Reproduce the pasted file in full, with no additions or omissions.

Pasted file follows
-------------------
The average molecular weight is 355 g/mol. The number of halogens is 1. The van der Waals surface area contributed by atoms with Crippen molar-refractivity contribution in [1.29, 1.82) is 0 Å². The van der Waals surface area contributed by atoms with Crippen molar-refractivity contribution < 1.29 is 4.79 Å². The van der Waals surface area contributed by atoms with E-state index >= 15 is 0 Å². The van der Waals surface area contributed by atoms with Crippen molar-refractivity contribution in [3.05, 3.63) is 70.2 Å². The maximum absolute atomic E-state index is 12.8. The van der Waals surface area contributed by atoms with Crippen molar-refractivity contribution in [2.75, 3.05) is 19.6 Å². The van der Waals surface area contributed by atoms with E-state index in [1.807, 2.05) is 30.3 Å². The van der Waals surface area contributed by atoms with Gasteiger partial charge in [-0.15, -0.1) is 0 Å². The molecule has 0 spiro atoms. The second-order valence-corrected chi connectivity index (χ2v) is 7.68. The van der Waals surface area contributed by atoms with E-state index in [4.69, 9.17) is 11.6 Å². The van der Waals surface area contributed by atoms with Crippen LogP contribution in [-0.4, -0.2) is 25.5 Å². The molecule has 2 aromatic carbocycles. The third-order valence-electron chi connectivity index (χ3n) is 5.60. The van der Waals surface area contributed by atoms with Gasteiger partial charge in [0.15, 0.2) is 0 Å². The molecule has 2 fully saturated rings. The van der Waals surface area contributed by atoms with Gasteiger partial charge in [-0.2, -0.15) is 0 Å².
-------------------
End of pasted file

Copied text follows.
The average molecular weight is 355 g/mol. The number of halogens is 1. The van der Waals surface area contributed by atoms with Crippen molar-refractivity contribution in [1.29, 1.82) is 0 Å². The van der Waals surface area contributed by atoms with Crippen molar-refractivity contribution < 1.29 is 4.79 Å². The van der Waals surface area contributed by atoms with E-state index >= 15 is 0 Å². The van der Waals surface area contributed by atoms with Crippen molar-refractivity contribution in [3.05, 3.63) is 70.2 Å². The maximum absolute atomic E-state index is 12.8. The van der Waals surface area contributed by atoms with Crippen molar-refractivity contribution in [2.75, 3.05) is 19.6 Å². The van der Waals surface area contributed by atoms with E-state index in [1.807, 2.05) is 30.3 Å². The van der Waals surface area contributed by atoms with Gasteiger partial charge in [-0.15, -0.1) is 0 Å². The molecule has 0 spiro atoms. The second-order valence-corrected chi connectivity index (χ2v) is 7.68. The van der Waals surface area contributed by atoms with E-state index in [4.69, 9.17) is 11.6 Å². The van der Waals surface area contributed by atoms with Crippen LogP contribution in [-0.4, -0.2) is 25.5 Å². The molecule has 2 aromatic carbocycles. The third-order valence-electron chi connectivity index (χ3n) is 5.60. The van der Waals surface area contributed by atoms with Gasteiger partial charge in [0.15, 0.2) is 0 Å². The molecule has 2 fully saturated rings. The van der Waals surface area contributed by atoms with Gasteiger partial charge in [-0.2, -0.15) is 0 Å².